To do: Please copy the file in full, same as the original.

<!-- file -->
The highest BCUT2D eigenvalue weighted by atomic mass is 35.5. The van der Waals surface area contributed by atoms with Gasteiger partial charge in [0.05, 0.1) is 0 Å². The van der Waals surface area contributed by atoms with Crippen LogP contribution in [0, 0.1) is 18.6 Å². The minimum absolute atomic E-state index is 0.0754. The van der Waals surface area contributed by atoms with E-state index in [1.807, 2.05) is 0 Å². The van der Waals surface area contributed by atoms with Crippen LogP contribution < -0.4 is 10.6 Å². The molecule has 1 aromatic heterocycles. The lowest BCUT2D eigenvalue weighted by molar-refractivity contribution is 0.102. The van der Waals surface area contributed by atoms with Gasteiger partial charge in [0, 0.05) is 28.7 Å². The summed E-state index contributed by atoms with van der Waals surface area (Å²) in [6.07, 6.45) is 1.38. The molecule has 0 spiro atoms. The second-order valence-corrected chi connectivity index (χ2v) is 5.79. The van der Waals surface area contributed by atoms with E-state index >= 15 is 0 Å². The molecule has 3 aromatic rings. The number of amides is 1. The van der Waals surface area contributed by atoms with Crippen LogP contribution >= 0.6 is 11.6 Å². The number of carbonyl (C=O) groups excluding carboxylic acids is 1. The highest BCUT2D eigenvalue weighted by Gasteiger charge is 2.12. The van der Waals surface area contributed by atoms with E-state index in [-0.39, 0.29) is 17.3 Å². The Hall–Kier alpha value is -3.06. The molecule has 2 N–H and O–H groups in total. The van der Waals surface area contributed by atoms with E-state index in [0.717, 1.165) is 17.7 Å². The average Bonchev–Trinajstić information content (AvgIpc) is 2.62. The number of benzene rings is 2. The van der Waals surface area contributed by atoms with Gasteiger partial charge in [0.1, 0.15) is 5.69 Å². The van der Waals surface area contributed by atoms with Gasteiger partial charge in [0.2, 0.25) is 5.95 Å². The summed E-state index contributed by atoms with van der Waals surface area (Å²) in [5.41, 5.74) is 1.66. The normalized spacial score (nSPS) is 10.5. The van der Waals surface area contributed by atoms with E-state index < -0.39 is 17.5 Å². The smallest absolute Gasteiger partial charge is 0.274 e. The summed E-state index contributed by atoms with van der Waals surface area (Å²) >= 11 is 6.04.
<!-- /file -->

The highest BCUT2D eigenvalue weighted by atomic mass is 35.5. The van der Waals surface area contributed by atoms with Gasteiger partial charge in [0.05, 0.1) is 0 Å². The van der Waals surface area contributed by atoms with Crippen LogP contribution in [0, 0.1) is 18.6 Å². The minimum absolute atomic E-state index is 0.0754. The van der Waals surface area contributed by atoms with E-state index in [1.807, 2.05) is 0 Å². The van der Waals surface area contributed by atoms with Crippen LogP contribution < -0.4 is 10.6 Å². The molecule has 1 aromatic heterocycles. The lowest BCUT2D eigenvalue weighted by molar-refractivity contribution is 0.102. The van der Waals surface area contributed by atoms with Gasteiger partial charge in [0, 0.05) is 28.7 Å². The summed E-state index contributed by atoms with van der Waals surface area (Å²) in [6.07, 6.45) is 1.38. The molecule has 0 spiro atoms. The second-order valence-corrected chi connectivity index (χ2v) is 5.79. The van der Waals surface area contributed by atoms with E-state index >= 15 is 0 Å². The molecule has 3 aromatic rings. The number of amides is 1. The van der Waals surface area contributed by atoms with Crippen LogP contribution >= 0.6 is 11.6 Å². The number of carbonyl (C=O) groups excluding carboxylic acids is 1. The highest BCUT2D eigenvalue weighted by Gasteiger charge is 2.12. The van der Waals surface area contributed by atoms with E-state index in [-0.39, 0.29) is 17.3 Å². The Hall–Kier alpha value is -3.06. The molecule has 2 N–H and O–H groups in total. The van der Waals surface area contributed by atoms with E-state index in [0.717, 1.165) is 17.7 Å². The average Bonchev–Trinajstić information content (AvgIpc) is 2.62. The number of benzene rings is 2. The van der Waals surface area contributed by atoms with Gasteiger partial charge in [0.1, 0.15) is 5.69 Å². The van der Waals surface area contributed by atoms with Gasteiger partial charge in [0.2, 0.25) is 5.95 Å². The summed E-state index contributed by atoms with van der Waals surface area (Å²) in [5.41, 5.74) is 1.66. The normalized spacial score (nSPS) is 10.5. The van der Waals surface area contributed by atoms with E-state index < -0.39 is 17.5 Å². The smallest absolute Gasteiger partial charge is 0.274 e. The summed E-state index contributed by atoms with van der Waals surface area (Å²) >= 11 is 6.04.